I do not do well with general news headlines. Stories of bombings, wars, possible wars, weapons, and crime do not agree with me, make me feel bad about the general state of the world, and leave me with an overall sense of helplessness about it. A while back, however, I found a strategy that helped me deal with those kinds of situations a little bit better. It was an article in Yoga Journal about the practice of metta, or lovingkindness. Basically, the article explained that when there is not much you can do about a situation (global ones, such as those mentioned above, or local ones, like a car accident you see on the way to work), you can still send your intentions to those affected by meditating on a phrase such as May you be at peace. As simple as it is, or as crazy as it may sound, this is very effective.
The book Lovingkindness: The Revolutionary Art of Happiness by Sharon Salzberg fully explains the practice of metta, including the different levels of meditation (lovingkindness for yourself, for close friends, even for your enemies). Salzberg's tone is straightforward and she provides real-life applications that make the material easier to understand.
Metta isn't about putting a rosy twist on everything you see. It's about bringing a fuller sense of intention to your life, which lets you experience joy more fully and provides a better understanding of others and their own situations. Salzberg is clear that every life has wonderful moments and painful moments. She explains, however,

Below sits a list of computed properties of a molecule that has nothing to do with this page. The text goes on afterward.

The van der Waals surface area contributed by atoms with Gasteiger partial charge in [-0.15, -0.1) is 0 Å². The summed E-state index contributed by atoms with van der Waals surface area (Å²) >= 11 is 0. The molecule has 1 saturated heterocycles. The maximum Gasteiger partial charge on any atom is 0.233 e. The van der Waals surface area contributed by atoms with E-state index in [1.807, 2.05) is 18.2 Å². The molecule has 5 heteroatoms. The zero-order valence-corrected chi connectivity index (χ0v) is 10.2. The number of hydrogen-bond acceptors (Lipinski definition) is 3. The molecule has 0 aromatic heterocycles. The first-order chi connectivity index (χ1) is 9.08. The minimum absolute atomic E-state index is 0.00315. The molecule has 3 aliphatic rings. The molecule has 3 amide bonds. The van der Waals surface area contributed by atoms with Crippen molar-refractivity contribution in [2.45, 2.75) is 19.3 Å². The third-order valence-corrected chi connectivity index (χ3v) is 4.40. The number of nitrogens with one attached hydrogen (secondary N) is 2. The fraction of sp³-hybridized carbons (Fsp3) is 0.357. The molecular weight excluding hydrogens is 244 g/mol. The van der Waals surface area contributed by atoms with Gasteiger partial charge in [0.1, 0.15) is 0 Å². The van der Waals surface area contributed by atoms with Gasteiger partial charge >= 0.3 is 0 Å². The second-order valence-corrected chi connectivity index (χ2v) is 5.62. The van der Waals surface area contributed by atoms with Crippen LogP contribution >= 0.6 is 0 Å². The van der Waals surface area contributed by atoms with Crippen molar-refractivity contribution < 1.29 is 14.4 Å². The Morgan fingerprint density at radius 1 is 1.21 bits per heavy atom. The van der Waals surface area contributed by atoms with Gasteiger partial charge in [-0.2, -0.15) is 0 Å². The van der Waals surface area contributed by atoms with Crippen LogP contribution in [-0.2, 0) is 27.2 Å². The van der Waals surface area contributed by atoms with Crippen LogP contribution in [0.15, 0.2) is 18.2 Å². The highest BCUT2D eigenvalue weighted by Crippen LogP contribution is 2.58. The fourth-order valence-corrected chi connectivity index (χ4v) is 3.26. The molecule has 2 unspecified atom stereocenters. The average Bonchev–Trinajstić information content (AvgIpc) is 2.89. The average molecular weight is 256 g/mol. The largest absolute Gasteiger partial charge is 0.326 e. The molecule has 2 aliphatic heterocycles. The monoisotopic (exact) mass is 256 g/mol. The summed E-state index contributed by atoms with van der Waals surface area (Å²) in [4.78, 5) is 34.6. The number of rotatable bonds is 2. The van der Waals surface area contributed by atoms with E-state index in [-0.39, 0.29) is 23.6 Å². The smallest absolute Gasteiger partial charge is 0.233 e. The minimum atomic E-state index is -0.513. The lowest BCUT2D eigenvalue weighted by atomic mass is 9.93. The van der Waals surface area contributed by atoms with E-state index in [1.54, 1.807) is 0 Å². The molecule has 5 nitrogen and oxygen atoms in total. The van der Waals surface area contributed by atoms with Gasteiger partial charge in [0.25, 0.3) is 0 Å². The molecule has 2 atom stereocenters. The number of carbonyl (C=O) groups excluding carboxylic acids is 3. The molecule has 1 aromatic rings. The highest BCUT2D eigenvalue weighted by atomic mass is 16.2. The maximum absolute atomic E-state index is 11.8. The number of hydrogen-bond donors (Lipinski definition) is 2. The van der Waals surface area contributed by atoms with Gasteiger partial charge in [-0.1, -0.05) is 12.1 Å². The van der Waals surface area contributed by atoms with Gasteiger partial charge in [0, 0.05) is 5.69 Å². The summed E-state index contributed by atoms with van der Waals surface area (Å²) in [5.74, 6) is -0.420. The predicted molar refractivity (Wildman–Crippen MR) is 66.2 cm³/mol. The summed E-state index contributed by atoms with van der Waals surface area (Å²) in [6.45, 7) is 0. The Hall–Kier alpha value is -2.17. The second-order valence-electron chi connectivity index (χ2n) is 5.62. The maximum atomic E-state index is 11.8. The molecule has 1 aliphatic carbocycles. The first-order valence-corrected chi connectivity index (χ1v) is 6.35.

How we think, how we look at our lives, is all-important, and the degree of love we manifest determines the degree of spaciousness and freedom we can bring to life's events.
Imaging taking a very small glass of water and putting into it a teaspoon of salt. Because of the small size of the container, the teaspoon of salt is going to have a big impact upon the water. However, if you approach a much larger body of water, such as lake, and put into it that same teaspoonful of salt, it will not have the same intensity of impact, because of the vastness and openness of the vessel receiving it. Even when the salt remains the same, the spaciousness of the vessel receiving it changes everything.
Salzberg includes meditation exercises at the end of each chapter, which makes a good book to purchase for anyone interested in exploring metta.